What is the effect of congestion on road safety?


The initial phase of congestion affects road safety differently than the traffic jam itself; particularly the risk of serious crashes is higher during imminent congestion than in the traffic jam itself. When congestion starts to occur, driving speeds (gradually) decrease, vehicles decrease their following distance, and the smallest disruptions (for example, a driver taking his foot off the accelerator or gently braking) result in traffic (kinematic) shock waves. The speed of the traffic flow steadily decreases from the point where the disruption occurred, which coincides with frequent and hard braking. This increases the risk of rear-end crashes. In the traffic jam itself relatively little happens: traffic is almost stationary. If a crash occurs, speed is low and crash consequences are minor. However, there is a significant risk of crashing into slow moving or even stationary vehicles at the back of the queue.

From crash registration in BRON (the National police registration), the annual number of crashes in traffic jams or during the initial phase of congestion cannot be determined. In 2004-2009, however, these data were registered by the police and they show that about 8% to 12% of all crashes (so including those with property damage only) on national roads occurred during congestion. In previous and following periods, these data were not recorded or the registration rate dropped to 0%. Several older studies allow us to conclude that traffic jams lead to a decrease in injury severity, but to an increase in the number of crashes [5]. In line with this, recent SWOV research [6] shows that the risk of an incident-related crash [i] in free-flow conditions is five times lower than in congested conditions.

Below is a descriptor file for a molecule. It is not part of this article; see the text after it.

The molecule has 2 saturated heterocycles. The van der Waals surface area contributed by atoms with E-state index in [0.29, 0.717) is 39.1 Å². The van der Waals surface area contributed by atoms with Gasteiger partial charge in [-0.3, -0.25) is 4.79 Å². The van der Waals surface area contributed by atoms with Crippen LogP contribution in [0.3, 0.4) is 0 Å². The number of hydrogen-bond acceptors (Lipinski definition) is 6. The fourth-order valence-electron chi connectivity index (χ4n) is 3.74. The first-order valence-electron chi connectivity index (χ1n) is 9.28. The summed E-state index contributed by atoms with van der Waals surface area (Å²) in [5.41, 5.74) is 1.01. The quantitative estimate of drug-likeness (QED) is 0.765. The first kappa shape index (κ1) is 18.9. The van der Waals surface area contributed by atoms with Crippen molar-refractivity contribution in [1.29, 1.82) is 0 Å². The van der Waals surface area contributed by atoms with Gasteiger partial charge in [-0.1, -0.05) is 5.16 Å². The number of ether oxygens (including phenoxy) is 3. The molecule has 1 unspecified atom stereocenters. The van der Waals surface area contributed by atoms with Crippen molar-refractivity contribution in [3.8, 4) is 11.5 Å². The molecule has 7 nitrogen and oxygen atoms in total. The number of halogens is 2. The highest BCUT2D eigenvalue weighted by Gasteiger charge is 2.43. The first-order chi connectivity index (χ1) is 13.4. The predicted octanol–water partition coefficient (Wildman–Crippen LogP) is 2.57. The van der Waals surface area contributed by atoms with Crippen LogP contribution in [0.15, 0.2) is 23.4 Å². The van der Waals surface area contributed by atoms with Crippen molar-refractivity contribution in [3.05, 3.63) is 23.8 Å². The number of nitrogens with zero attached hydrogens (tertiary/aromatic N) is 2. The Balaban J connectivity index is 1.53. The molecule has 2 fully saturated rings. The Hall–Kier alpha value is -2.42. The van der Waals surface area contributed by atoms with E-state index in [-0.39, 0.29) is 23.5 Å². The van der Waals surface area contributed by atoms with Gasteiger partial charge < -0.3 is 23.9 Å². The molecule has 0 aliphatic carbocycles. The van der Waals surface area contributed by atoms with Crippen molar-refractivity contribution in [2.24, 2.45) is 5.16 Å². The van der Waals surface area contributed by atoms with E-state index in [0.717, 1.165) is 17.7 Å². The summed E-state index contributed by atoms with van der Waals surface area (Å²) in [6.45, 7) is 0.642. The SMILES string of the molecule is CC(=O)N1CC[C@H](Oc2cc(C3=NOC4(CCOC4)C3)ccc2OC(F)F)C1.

[i] as reported by the Rijkswaterstaat incident reporting system

Part of fact sheet

Traffic congestion and roadworks

Traffic congestion occurs when traffic demand exceeds road capacity, or when an incident such as a traffic crash, a vehicle breakdown occurs or Meer

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